CONCORD, NH – The New Hampshire Department of Health and Human Services Division of Public Health Services has released the 2014 Healthcare-Associated Infections Hospital Report and the 2014 Healthcare-Associated Infections Ambulatory Surgery Center Report based on data from the 35 hospitals and 27 ASC licensed in the State during 2014.
The reports, as mandated by law, report data on the occurrence of specific Healthcare-Associated Infections.
For hospitals, central line-associated bloodstream infections, catheter-associated urinary tract infections, and surgical site infections following certain heart, colon, abdominal hysterectomy, and knee surgical procedures are reported. For ASC, surgical site infections following certain breast, hernia, and open reduction of fracture surgical procedures are reported.
The reports also provide data on hospital and ASC compliance with measures that help protect patients from healthcare-associated infections. These data include adherence to infection prevention practices during central line insertions in hospitals, the appropriate use of antimicrobials during surgical procedures in ASC, and influenza vaccination coverage among hospital and ASC healthcare personnel.
“Since we now have multiple years of data on HAI, trends are beginning to emerge that validate and enhance efforts to decrease the occurrence of these infections,” said Dr. Benjamin Chan, State Epidemiologist at DHHS. “Overall, our hospitals are doing better than the national average and our ambulatory surgical centers are on par with the rest of the country. While this is reassuring, our goal is to continually improve and these reports will help with that.”
Overview: Manchester Hospitals fared as well or better than predicted
Overall, there were fewer observed infections than predicted in New Hampshire hospitals compared with national data. A total of 219 HAI were reported by hospitals in 2014, compared with 183 in 2013, 198 in 2012, 110 in 2011, 114 in 2010, and 134 in 2009. There was a statistically significant increase for overall HAI between the first year of data presented in this report, 2010, and the most recent reporting period, 2014.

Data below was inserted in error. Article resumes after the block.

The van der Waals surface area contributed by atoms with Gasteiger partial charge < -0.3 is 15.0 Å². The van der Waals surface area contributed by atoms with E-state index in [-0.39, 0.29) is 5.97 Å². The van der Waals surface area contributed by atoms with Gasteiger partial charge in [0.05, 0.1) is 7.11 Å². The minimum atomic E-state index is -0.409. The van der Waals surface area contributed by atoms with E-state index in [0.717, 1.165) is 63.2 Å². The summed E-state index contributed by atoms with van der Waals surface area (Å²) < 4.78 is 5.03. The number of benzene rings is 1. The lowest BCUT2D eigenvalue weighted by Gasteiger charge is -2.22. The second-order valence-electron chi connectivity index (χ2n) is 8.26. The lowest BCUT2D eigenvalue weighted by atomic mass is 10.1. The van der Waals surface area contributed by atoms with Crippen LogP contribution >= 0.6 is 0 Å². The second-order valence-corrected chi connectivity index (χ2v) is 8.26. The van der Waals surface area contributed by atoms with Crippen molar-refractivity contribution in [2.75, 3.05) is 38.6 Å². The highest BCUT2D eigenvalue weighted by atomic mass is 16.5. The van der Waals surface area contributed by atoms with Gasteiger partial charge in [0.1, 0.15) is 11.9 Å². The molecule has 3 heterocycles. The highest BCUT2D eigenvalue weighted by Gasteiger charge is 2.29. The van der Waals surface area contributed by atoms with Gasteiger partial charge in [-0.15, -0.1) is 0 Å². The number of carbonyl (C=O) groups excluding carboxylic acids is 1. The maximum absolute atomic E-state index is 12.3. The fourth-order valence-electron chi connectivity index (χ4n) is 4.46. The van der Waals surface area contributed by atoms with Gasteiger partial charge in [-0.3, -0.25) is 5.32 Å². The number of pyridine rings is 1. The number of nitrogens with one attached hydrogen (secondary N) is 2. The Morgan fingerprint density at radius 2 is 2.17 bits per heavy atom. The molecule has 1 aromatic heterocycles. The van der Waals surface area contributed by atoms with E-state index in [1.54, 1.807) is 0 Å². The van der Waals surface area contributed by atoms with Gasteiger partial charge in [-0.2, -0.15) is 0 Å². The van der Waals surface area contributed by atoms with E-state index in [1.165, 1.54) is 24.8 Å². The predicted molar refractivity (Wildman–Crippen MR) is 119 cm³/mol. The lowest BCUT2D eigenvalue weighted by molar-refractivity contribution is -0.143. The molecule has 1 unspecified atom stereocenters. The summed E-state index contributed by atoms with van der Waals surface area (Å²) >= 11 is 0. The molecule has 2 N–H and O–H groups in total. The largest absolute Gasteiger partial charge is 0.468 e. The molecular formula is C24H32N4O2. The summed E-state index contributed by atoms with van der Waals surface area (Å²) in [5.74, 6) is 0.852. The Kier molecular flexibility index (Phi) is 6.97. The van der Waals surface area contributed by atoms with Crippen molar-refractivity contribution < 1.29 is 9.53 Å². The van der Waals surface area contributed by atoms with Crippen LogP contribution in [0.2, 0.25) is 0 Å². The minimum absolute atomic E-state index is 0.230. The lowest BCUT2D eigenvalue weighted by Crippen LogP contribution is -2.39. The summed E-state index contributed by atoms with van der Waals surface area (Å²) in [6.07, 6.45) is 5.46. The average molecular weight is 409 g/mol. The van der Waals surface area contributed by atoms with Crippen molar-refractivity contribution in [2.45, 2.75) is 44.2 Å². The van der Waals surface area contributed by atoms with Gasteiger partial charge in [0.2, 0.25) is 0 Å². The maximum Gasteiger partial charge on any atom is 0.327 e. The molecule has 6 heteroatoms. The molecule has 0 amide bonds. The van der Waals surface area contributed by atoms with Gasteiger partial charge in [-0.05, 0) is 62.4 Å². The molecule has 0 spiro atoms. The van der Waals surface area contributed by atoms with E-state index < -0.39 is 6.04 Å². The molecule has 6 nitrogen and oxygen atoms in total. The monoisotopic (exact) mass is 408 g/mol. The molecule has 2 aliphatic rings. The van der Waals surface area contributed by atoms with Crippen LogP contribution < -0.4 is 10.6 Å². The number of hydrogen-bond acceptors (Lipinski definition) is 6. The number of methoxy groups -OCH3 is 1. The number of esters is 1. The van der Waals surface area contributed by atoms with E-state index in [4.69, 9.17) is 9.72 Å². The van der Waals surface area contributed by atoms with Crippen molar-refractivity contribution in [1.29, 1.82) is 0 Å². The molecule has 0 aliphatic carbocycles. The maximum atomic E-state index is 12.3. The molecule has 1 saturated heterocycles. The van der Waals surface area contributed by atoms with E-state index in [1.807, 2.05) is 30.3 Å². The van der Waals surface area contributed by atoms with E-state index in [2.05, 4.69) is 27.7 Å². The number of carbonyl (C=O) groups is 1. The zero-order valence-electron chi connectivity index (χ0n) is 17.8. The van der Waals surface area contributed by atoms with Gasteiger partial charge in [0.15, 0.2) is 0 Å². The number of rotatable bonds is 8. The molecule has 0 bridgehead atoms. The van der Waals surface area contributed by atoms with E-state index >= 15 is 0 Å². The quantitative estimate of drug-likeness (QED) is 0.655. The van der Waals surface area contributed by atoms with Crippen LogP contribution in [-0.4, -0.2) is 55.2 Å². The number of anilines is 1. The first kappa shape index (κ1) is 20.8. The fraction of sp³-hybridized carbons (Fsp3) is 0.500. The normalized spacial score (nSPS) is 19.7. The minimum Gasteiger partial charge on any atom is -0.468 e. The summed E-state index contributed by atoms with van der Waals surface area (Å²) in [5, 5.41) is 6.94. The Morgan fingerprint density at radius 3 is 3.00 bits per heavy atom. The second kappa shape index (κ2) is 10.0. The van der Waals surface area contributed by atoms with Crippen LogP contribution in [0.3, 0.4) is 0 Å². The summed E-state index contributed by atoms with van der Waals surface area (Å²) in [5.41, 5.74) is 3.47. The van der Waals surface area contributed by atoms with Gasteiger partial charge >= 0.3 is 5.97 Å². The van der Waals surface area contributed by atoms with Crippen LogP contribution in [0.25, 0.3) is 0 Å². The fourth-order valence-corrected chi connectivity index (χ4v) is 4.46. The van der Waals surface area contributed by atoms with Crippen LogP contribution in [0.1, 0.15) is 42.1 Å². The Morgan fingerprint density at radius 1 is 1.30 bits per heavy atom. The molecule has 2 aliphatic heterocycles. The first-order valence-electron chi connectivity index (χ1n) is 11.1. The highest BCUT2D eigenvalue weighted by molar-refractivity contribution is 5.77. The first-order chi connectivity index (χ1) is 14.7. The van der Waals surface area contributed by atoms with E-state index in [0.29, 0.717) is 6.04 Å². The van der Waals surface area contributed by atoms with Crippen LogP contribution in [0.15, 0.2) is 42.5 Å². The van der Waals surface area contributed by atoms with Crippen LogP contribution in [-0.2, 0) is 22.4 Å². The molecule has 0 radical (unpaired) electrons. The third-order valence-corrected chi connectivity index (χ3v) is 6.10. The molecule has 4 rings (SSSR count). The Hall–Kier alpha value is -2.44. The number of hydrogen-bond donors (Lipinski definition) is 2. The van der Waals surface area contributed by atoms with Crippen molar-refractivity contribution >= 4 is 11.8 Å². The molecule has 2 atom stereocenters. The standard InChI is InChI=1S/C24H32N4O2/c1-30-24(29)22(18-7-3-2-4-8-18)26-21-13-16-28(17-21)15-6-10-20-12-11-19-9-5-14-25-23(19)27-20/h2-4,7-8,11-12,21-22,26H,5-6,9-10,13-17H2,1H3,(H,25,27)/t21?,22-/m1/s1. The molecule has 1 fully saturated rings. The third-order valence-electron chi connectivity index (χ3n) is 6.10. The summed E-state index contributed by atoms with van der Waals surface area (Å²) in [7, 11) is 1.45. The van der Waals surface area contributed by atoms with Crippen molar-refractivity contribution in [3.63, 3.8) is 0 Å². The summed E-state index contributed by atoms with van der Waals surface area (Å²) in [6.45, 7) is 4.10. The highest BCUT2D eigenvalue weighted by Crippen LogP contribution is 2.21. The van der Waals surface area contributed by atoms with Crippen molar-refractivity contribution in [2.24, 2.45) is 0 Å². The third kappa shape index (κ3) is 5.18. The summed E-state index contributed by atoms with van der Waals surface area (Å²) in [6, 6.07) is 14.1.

However, this pattern was not seen between each individual year from 2010
to 2014. Many factors may have contributed to this pattern, including the addition of new and expanded reporting requirements in 2012. The overall observed number of HAI in hospitals in New Hampshire was 15 percent lower than predicted based on national data; there were also 39 percent fewer central line-associated bloodstream infections and 22 percent fewer surgical site infections than predicted. There were 26 percent more catheter-associated urinary tract infections than predicted, but this difference is not statistically significant and the number of infections observed is considered statistically similar to national data.
Statewide hospital adherence to four infection prevention practices during central line insertions was 98.3 percent a slight but insignificant decrease from 2013 (98.4 percent). The overall healthcare personnel influenza vaccination coverage in hospitals was 93.5 percent, which has been significantly improving since 2008 and exceeds the Healthy People 2020 goal of 90 percent.
Ambulatory Surgery Centers:
Overall, statewide infection rates in ASC are similar in comparison to national data. A total of four surgical site infections were reported by ASC for 2014, compared with six in 2013 and four in 2012. The overall observed number of surgical site infections in New Hampshire ASC was 64 percent fewer than predicted based on national data; however, this difference is not significant and is considered statistically similar to national data.
Statewide, ASC adherence to intravenous antibiotic prophylaxis timing guidelines to prevent surgical site infection was 98.4 percent (similar to 2013), and the overall healthcare personnel influenza vaccination rate was 85.7 percent (a slight but insignificant decrease from last year, during which the rate was 88.7 percent).
The collection of the data is intended to be a tool for hospitals and ASC to track their progress and identify areas that require special attention, for DHHS to see where improvements can be made, and to help inform consumers.